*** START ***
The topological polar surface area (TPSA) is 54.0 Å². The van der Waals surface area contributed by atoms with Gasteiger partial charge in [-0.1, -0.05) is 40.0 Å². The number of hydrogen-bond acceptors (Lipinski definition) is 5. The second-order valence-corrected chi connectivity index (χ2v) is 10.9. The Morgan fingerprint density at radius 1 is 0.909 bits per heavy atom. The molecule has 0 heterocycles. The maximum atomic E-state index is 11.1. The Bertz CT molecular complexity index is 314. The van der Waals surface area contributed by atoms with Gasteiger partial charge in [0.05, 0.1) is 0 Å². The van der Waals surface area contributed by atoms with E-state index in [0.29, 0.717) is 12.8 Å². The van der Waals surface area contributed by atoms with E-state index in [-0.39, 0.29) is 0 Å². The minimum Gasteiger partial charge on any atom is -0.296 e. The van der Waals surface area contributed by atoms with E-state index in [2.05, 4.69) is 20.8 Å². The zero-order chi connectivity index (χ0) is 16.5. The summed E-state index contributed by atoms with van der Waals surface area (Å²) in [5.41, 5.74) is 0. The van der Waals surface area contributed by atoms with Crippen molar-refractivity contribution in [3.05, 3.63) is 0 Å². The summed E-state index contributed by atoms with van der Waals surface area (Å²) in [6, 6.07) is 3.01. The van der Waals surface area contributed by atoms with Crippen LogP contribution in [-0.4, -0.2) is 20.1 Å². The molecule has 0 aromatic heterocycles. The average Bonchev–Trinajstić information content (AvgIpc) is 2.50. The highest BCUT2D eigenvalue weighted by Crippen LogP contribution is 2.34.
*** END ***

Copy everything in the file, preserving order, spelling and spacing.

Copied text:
The topological polar surface area (TPSA) is 54.0 Å². The van der Waals surface area contributed by atoms with Gasteiger partial charge in [-0.1, -0.05) is 40.0 Å². The number of hydrogen-bond acceptors (Lipinski definition) is 5. The second-order valence-corrected chi connectivity index (χ2v) is 10.9. The Morgan fingerprint density at radius 1 is 0.909 bits per heavy atom. The molecule has 0 heterocycles. The maximum atomic E-state index is 11.1. The Bertz CT molecular complexity index is 314. The van der Waals surface area contributed by atoms with Gasteiger partial charge in [0.05, 0.1) is 0 Å². The van der Waals surface area contributed by atoms with E-state index in [0.29, 0.717) is 12.8 Å². The van der Waals surface area contributed by atoms with E-state index in [-0.39, 0.29) is 0 Å². The minimum Gasteiger partial charge on any atom is -0.296 e. The van der Waals surface area contributed by atoms with E-state index in [2.05, 4.69) is 20.8 Å². The zero-order chi connectivity index (χ0) is 16.5. The summed E-state index contributed by atoms with van der Waals surface area (Å²) in [5.41, 5.74) is 0. The van der Waals surface area contributed by atoms with Crippen molar-refractivity contribution in [3.05, 3.63) is 0 Å². The summed E-state index contributed by atoms with van der Waals surface area (Å²) in [6, 6.07) is 3.01. The van der Waals surface area contributed by atoms with Crippen LogP contribution in [-0.4, -0.2) is 20.1 Å². The molecule has 0 aromatic heterocycles. The average Bonchev–Trinajstić information content (AvgIpc) is 2.50. The highest BCUT2D eigenvalue weighted by Crippen LogP contribution is 2.34.